The Hulu apps on your devices won’t work unless you have a VPN, or use a DNS service. If a service like Sony’s PSN doesn’t have the Hulu app in your country’s store, set up an American account. You can download it for free from the American store, and it will show up on your Canadian profile.

Don’t forget, Hulu charges in American dollars. As your country’s currency fluctuates, you may no longer wish to continue paying for a TV service, although pretty speedy with its uploading of shows, still uses ads you can’t skip. However, the Criterion Collection of films, all of which are ad-free, could be worth the price of admission alone (along with all the classic Doctor Who episodes).


Netflix isn’t in Korea just yet, but it’s coming soon. Right now you need a VPN to access it, or the DNS service listed above. If you have your own Netflix account, accessing it is a simple login process.

Picture quality is usually very, very, good (thanks to Korea’s internet speeds). Without a downloading cap, you can stream all your content in 1080p without worrying. If you use a VPN, you have access to all the different Netflix regions. You may think the US’s is the best, but some of the content in other countries is superior (Canada has much better movies, but the American one has better TV shows).


If you’re not a Canuck, this may not be of interest to you. But if you hail from Canuckistan, it is vital information. NHL Gamecenter is available in Korea without VPN jiggery of any kind. Once you pay the fee, you’re good to go for the entire season. The best part? The blackouts that occur in Canada are non-existent in Korea since you’re far outside the televised market. The streaming video quality can usually be set to “best”, and you’ll have lag free HD.

Some of the Gamecenter apps on the devices don’t work. I tend to watch it on my iPad, computer, or Apple TV. My PS3 app is useless, and I’m not sure why (my Vita seems to work just fine, though).

(if you’re back in North America and your game is blacked out, you can use a VPN or DNS service)

If you don’t want to pay to watch NHL hockey, you can stream the games from CBC’s website (after using a Canadian VPN connection). However, the games will just be the ones televised by CBC and may not be your team of choice. I’m not sure about the video quality, but when I did it in Canada years ago, it was HD.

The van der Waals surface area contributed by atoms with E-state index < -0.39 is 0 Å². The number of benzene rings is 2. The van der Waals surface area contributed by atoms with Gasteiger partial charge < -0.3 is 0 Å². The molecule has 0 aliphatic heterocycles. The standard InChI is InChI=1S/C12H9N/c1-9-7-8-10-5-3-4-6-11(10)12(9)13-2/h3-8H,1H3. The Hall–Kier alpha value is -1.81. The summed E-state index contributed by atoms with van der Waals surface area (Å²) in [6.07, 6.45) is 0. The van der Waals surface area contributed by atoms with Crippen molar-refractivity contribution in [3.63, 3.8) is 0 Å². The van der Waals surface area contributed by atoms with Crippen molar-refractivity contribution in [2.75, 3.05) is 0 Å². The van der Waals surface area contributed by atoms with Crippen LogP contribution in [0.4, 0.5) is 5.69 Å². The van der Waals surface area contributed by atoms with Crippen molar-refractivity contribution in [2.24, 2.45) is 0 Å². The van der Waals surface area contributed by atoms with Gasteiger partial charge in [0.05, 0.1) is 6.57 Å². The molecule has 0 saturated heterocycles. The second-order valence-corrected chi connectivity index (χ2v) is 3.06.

I’m fairly certain you can watch NBA and MLB through their respective services just as well in Korea, but I have never attempted it.


Nintendo systems nowadays are fairly region-locked to the region they were bought in. Don’t bother trying to play Korean games you bought for cheap on your foreign consoles, unless they were modded (or you’re using the original DS, which wasn’t locked).

However, the online storefronts have never presented me with any problems (Wii, 3DS, and Wii U). Even though I am obviously not in Ontario, I have never received messages online telling me that a certain title wasn’t available in my region.

My 3DS used to have a lot of problems connecting for online play for some reason. It may have been my router. However, when I used Unblock-us and changed my router’s DNS settings, the problem completely went away. It may have been because the company is set in Toronto, but I have no idea. And the video channel is completely locked out, when I am in Korea (the one with all the short comedy videos).

One thing to note is that the Wii and Wii-U require Korean style electrical adapters when you plug them in. Usually I just buy caps to place over the North American plugs. However, the Wii and Wii-U use uneven plug ends, so they don’t fit in the regular caps I purchase. You can try looking on Gmarket for a Korean power brick for the Wii. The Wii-U isn’t out yet in Korea, so you may have to look for a long time for an adapter that will fit.

My Wii and Wii-U used the USB ethernet dongle for wired connections online. You may notice better speeds than just using wifi.

Download speeds are still pretty slow, for whatever reason.